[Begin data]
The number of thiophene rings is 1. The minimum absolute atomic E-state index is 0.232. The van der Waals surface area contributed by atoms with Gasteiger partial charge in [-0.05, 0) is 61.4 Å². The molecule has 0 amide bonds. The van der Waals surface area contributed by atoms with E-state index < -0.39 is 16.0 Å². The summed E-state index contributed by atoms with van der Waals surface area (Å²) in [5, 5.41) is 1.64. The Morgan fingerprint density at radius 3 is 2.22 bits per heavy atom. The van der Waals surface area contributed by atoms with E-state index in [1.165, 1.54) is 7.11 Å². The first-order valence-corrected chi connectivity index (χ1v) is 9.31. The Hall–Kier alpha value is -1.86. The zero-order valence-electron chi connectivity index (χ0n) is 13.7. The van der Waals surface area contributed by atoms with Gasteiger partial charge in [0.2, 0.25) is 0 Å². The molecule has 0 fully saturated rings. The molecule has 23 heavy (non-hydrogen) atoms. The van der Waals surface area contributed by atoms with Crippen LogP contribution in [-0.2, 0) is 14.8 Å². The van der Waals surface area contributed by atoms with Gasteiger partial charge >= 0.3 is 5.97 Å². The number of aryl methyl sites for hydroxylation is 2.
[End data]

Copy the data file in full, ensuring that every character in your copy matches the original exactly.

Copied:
The number of thiophene rings is 1. The minimum absolute atomic E-state index is 0.232. The van der Waals surface area contributed by atoms with Gasteiger partial charge in [-0.05, 0) is 61.4 Å². The molecule has 0 amide bonds. The van der Waals surface area contributed by atoms with E-state index < -0.39 is 16.0 Å². The summed E-state index contributed by atoms with van der Waals surface area (Å²) in [5, 5.41) is 1.64. The Morgan fingerprint density at radius 3 is 2.22 bits per heavy atom. The van der Waals surface area contributed by atoms with E-state index in [1.165, 1.54) is 7.11 Å². The first-order valence-corrected chi connectivity index (χ1v) is 9.31. The Hall–Kier alpha value is -1.86. The zero-order valence-electron chi connectivity index (χ0n) is 13.7. The van der Waals surface area contributed by atoms with Gasteiger partial charge in [0.2, 0.25) is 0 Å². The molecule has 0 fully saturated rings. The molecule has 23 heavy (non-hydrogen) atoms. The van der Waals surface area contributed by atoms with Crippen LogP contribution in [-0.2, 0) is 14.8 Å². The van der Waals surface area contributed by atoms with Gasteiger partial charge >= 0.3 is 5.97 Å². The number of aryl methyl sites for hydroxylation is 2.